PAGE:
Serbia negotiates gas from Azerbaijan

Serbia is negotiating with partners from Azerbaijan on the amount and prices of gas that will be received through the Serbia-Bulgaria gas interconnection, the Ministry of Mining and Energy confirmed for Demostat.

Demostat reports the Ministry’s statement that Serbia could receive that gas as early as next year and adds that Serbia is also considering the possibility of reserving a certain gas capacity in the LNG terminal for liquid natural gas in Alexandroupolis, Greece.

The construction of the Serbia-Bulgaria gas interconnector, which should enable the diversification of supply sources, greater energy stability and free Serbia and the region from dependence on Russian gas, will be completed before the start of the new heating season, i.e. by the fall of this year, assure Demostat sources from the Energy Community.

To Demostat’s questions whether Serbia already has signed agreements or an agreement with new suppliers and from which countries the gas will come, the Ministry of Mining and Energy replied that discussions are ongoing with partners from Azerbaijan about the quantity and prices of gas, “which Serbia could to receive from next year”.

Demostat reminds that the general director of Srbijagas, Dušan Bajatović, said in mid-March that Serbia has already reserved 300 million cubic meters of gas in the LNG terminal for liquefied natural gas in the Greek port of Alexandroupolis.

The Ministry reminds that with the completion of the construction of the Serbia-Bulgaria gas interconnection, Serbia will get the opportunity to connect with gas sources that reach Greece, including gas from Azerbaijan and the Caspian region and the LNG terminal in Greece, and that terminal can receive gas from all over the world. so Qatar, Norway or American companies could be among the suppliers, according to Demostat sources from the Energy Community.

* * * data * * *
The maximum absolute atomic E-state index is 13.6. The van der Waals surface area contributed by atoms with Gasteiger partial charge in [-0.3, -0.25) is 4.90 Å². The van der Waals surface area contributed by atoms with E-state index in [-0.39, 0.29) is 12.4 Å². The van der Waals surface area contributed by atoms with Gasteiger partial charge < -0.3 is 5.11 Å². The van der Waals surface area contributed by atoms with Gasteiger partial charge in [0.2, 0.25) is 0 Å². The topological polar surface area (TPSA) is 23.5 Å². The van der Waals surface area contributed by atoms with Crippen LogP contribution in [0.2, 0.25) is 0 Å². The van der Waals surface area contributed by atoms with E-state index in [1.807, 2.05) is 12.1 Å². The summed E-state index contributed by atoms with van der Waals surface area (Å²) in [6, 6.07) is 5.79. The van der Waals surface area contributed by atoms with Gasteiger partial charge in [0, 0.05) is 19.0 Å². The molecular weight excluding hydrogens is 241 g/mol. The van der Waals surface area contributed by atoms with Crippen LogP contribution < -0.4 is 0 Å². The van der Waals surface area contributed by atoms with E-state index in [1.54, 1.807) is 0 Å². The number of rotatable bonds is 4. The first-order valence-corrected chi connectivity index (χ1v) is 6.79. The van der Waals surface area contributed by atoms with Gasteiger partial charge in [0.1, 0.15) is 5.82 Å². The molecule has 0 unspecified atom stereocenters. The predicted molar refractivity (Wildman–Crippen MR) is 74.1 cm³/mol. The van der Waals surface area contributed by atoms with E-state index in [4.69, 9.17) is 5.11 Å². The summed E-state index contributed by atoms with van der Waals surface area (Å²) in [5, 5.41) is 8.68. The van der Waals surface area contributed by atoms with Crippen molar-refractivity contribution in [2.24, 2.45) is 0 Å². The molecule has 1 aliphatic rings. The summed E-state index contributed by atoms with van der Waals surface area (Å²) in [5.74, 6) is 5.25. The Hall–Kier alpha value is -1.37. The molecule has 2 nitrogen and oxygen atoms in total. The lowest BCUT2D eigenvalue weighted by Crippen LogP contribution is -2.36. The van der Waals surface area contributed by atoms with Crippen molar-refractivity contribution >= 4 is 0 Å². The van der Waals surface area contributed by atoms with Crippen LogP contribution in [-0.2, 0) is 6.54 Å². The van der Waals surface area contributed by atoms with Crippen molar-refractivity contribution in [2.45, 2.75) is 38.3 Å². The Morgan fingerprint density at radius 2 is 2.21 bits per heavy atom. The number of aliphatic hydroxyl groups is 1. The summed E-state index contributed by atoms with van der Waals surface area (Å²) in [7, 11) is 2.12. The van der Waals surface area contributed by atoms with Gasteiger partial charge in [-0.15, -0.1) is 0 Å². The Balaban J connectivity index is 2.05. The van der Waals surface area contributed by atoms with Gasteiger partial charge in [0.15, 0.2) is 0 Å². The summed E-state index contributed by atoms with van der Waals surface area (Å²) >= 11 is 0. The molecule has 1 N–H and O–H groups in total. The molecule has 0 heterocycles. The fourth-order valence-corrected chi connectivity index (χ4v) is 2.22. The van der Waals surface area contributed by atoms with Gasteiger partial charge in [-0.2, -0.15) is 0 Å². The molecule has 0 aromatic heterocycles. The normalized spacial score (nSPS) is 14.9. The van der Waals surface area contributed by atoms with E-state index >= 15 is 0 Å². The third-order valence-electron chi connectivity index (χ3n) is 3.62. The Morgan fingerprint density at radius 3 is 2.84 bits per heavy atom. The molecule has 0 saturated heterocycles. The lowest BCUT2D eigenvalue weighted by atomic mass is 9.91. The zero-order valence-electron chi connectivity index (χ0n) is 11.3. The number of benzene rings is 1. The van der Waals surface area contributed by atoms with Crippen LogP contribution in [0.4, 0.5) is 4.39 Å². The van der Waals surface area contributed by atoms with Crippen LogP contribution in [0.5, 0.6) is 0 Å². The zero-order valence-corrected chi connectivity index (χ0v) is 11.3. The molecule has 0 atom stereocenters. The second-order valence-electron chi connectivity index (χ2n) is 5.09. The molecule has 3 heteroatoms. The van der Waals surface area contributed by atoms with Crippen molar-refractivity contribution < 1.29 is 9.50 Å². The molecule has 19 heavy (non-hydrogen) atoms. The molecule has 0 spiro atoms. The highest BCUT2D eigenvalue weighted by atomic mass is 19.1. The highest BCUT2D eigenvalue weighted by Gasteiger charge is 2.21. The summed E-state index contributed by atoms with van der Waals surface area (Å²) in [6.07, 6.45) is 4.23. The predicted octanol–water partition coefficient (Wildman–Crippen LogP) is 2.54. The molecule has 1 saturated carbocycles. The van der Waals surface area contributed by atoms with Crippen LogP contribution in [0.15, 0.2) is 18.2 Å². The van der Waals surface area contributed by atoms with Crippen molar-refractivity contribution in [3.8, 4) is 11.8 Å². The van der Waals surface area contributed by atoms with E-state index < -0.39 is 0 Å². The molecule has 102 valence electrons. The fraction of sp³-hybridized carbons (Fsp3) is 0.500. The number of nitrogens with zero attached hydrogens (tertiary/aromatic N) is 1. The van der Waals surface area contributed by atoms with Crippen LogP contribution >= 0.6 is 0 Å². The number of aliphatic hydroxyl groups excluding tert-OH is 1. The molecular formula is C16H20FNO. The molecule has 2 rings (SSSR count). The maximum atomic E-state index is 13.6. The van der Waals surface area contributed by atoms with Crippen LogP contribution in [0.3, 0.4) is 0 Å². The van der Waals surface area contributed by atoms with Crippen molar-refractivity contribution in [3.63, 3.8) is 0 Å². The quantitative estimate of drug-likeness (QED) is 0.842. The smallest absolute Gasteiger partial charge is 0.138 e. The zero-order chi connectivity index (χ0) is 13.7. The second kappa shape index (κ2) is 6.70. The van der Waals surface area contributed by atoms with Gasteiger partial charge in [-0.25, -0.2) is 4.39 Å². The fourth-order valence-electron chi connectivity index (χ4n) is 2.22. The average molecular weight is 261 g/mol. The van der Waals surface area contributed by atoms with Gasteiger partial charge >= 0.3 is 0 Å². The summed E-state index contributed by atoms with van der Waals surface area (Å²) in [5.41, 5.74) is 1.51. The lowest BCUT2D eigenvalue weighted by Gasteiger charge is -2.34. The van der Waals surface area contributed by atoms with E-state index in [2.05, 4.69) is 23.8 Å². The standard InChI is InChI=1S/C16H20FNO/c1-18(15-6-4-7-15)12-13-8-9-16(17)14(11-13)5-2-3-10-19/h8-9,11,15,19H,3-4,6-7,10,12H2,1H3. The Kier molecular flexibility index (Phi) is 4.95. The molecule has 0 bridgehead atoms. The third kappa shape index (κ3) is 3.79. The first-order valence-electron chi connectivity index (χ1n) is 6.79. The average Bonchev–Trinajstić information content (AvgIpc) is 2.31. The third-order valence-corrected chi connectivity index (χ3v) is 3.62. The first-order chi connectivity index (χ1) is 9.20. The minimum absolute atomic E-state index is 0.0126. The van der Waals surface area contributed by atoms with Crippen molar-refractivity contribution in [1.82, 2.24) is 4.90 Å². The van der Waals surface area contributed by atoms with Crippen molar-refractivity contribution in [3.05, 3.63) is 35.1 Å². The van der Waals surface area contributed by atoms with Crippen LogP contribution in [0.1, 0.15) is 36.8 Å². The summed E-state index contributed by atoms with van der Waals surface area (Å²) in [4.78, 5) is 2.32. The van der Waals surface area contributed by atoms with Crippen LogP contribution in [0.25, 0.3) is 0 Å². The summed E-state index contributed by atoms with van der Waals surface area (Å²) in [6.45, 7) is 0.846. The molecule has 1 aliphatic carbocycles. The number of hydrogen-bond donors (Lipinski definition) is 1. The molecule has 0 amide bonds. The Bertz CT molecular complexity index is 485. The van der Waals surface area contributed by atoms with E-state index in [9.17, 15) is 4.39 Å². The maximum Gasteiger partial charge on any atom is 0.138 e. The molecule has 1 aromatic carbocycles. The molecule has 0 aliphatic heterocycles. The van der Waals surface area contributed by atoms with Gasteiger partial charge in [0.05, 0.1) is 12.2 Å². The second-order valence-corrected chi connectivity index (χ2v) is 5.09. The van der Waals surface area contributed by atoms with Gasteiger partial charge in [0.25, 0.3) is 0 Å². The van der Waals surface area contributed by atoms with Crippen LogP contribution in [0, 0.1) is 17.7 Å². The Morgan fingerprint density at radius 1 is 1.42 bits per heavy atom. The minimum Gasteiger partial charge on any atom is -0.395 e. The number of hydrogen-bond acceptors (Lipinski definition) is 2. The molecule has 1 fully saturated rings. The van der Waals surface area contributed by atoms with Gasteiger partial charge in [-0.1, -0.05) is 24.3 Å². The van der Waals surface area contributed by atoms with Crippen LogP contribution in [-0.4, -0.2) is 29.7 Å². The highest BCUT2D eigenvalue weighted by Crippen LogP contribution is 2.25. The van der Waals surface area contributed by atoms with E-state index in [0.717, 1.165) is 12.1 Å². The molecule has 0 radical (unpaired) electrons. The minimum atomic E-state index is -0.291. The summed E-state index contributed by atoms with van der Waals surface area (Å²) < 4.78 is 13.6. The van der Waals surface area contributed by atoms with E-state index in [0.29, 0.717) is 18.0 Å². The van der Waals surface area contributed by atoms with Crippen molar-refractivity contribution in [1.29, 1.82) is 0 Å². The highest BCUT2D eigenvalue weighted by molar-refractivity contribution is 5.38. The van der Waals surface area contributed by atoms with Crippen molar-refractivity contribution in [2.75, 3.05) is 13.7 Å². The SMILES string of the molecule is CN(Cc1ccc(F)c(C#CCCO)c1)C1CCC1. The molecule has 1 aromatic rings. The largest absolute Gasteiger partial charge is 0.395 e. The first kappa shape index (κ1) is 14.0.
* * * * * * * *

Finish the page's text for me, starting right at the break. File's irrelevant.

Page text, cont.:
The gas interconnector should change the energy picture of the entire region, which is heavily dependent on Russian gas.

When it comes to Serbia, gas accounts for about 13% of primary energy consumption, and currently it can enter the country only through two points – from Bulgaria near Zaječar via the Balkan Stream gas pipeline (part of the Turkish Stream, a joint project of Russia and Turkey), and from Hungary.

Serbia is dependent on Russian gas, which is delivered through the Turkish Stream – from Russia, under the Black Sea, via Turkey and Bulgaria, and buys it at a preferential price, while the remaining, small part of the gas, is bought on the market at market prices.

The goal of the European Union is energy diversification, especially after the war in Ukraine began, which is why some EU countries have freed themselves from dependence on Russian gas or are on the way to do so, writes Demostat.

Through the IPA funds, the EU allocated EUR 49.6 million in grants for the gas interconnector project, the total value of which is EUR 85.5 million.

Serbia provided the rest of the money through a loan from the European Investment Bank, and EUR 15 million and EUR 7.5 million were allocated from the budget for preparatory work and design.

The total length of the Serbia-Bulgaria gas pipeline through both countries will be 170 kilometers and it will be two-way along its entire length.

The gas pipeline in Serbia will be 109 kilometers long and will be able to transport 1.8 billion cubic meters of natural gas per year.

As announced, the new gas pipeline will provide an additional 60% increase in capacity compared to Serbia’s current annual needs, which amount to around three billion cubic meters of gas per year.

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